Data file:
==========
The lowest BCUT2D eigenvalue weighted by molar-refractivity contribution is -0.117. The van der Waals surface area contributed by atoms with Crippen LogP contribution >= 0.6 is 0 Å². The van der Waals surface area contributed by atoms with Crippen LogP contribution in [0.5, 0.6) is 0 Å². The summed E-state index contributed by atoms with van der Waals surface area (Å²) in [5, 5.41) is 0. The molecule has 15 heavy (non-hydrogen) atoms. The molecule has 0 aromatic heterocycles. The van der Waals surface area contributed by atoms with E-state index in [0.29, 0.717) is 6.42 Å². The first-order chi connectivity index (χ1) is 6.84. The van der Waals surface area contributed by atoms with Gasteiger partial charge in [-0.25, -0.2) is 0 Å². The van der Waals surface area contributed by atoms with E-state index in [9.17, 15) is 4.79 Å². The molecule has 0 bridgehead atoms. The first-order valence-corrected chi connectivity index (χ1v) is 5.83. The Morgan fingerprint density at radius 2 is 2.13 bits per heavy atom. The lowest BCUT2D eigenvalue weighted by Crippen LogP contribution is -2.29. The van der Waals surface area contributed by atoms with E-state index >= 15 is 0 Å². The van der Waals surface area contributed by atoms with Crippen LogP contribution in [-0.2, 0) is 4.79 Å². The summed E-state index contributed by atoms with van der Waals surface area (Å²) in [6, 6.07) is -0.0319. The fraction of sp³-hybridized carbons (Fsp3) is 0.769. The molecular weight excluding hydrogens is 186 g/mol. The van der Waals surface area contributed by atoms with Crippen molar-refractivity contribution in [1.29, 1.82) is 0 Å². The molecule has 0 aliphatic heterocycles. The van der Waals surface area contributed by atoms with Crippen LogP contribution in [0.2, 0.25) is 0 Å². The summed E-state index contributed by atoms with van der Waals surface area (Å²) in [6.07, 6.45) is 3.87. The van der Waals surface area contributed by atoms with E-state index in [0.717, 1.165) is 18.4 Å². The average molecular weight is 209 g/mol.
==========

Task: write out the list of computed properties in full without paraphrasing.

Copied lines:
The lowest BCUT2D eigenvalue weighted by molar-refractivity contribution is -0.117. The van der Waals surface area contributed by atoms with Crippen LogP contribution >= 0.6 is 0 Å². The van der Waals surface area contributed by atoms with Crippen LogP contribution in [0.5, 0.6) is 0 Å². The summed E-state index contributed by atoms with van der Waals surface area (Å²) in [5, 5.41) is 0. The molecule has 15 heavy (non-hydrogen) atoms. The molecule has 0 aromatic heterocycles. The van der Waals surface area contributed by atoms with E-state index in [0.29, 0.717) is 6.42 Å². The first-order chi connectivity index (χ1) is 6.84. The van der Waals surface area contributed by atoms with Gasteiger partial charge in [-0.25, -0.2) is 0 Å². The van der Waals surface area contributed by atoms with E-state index in [9.17, 15) is 4.79 Å². The molecule has 0 bridgehead atoms. The first-order valence-corrected chi connectivity index (χ1v) is 5.83. The Morgan fingerprint density at radius 2 is 2.13 bits per heavy atom. The lowest BCUT2D eigenvalue weighted by Crippen LogP contribution is -2.29. The van der Waals surface area contributed by atoms with E-state index >= 15 is 0 Å². The van der Waals surface area contributed by atoms with Crippen LogP contribution in [-0.2, 0) is 4.79 Å². The summed E-state index contributed by atoms with van der Waals surface area (Å²) in [6, 6.07) is -0.0319. The fraction of sp³-hybridized carbons (Fsp3) is 0.769. The molecular weight excluding hydrogens is 186 g/mol. The van der Waals surface area contributed by atoms with Crippen molar-refractivity contribution in [1.29, 1.82) is 0 Å². The molecule has 0 aliphatic heterocycles. The van der Waals surface area contributed by atoms with Crippen LogP contribution in [0.2, 0.25) is 0 Å². The summed E-state index contributed by atoms with van der Waals surface area (Å²) in [6.07, 6.45) is 3.87. The van der Waals surface area contributed by atoms with E-state index in [0.717, 1.165) is 18.4 Å². The average molecular weight is 209 g/mol.